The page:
Andy Warhol, Shoe with Stamped Cherries, 1950s, ©AWF
About the Art:
Andy Warhol used rubber stamps to create repeated patterns and symbols in his commercial work and in a few of his paintings. In the 1950s Warhol was hired by numerous companies to illustrate their products, and his drawings often combined rubber stamping with a blotted line technique. The images on his rubber stamps included birds, butterflies, fruit and flowers. The finished work contained texture and pattern and was filled with a playfulness that altogether made the products more appealing.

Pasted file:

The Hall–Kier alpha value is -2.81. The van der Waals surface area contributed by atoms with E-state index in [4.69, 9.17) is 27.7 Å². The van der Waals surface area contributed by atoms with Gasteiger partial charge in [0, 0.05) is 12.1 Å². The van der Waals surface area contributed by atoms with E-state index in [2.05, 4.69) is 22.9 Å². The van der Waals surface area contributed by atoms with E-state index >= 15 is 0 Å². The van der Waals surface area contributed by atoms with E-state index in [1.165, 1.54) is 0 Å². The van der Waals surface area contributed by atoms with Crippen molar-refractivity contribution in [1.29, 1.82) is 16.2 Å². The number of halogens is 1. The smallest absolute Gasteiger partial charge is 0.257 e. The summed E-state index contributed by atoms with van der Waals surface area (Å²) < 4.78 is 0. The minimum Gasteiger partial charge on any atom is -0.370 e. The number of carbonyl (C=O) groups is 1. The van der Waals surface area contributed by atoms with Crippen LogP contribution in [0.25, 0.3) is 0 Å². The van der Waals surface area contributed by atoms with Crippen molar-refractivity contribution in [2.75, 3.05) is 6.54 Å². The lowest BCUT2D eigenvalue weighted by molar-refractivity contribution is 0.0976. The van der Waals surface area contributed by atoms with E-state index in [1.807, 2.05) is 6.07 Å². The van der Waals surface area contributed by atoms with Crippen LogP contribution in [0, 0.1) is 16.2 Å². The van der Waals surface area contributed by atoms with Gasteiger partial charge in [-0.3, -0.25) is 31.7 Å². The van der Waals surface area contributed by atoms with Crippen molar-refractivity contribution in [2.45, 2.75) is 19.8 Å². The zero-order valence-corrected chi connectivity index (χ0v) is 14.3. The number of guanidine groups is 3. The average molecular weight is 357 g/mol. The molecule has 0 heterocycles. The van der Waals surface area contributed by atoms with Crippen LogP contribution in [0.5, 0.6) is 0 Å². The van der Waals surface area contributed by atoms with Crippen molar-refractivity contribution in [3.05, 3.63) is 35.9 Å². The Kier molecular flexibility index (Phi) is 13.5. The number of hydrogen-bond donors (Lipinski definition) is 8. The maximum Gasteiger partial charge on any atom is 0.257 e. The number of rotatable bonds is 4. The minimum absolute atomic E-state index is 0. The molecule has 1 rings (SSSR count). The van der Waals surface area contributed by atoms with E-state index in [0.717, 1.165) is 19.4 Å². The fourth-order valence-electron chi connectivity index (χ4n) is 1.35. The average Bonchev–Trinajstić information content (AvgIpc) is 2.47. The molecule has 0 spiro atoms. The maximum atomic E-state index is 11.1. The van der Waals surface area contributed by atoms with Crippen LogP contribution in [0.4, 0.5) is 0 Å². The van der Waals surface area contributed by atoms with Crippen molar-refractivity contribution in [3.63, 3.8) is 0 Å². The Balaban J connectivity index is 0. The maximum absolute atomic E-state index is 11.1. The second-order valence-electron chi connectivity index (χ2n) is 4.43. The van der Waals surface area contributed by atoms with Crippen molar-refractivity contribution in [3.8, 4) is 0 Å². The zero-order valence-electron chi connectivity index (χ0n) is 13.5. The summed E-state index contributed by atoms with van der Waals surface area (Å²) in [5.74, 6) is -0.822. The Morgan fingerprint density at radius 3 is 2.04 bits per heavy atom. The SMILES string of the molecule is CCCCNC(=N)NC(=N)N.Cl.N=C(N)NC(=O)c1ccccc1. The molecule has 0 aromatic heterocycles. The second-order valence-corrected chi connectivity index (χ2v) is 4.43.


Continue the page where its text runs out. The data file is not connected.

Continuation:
In 1955, Warhol worked on one of the shoe industry’s most sophisticated marketing campaigns when he became an illustrator for I. Miller and Sons Shoes. At the time, I. Miller was attempting to create a new image for itself and experimented with marketing strategies that made use of repetition to imprint their product on the minds of consumers. Stamping allowed Warhol to quickly create a variety of illustrations along a similar theme. He could alter the color and composition of the artworks, giving his clients a selection from which to choose. The experiment was extremely successful, and Warhol became known in the industry as "the shoe person."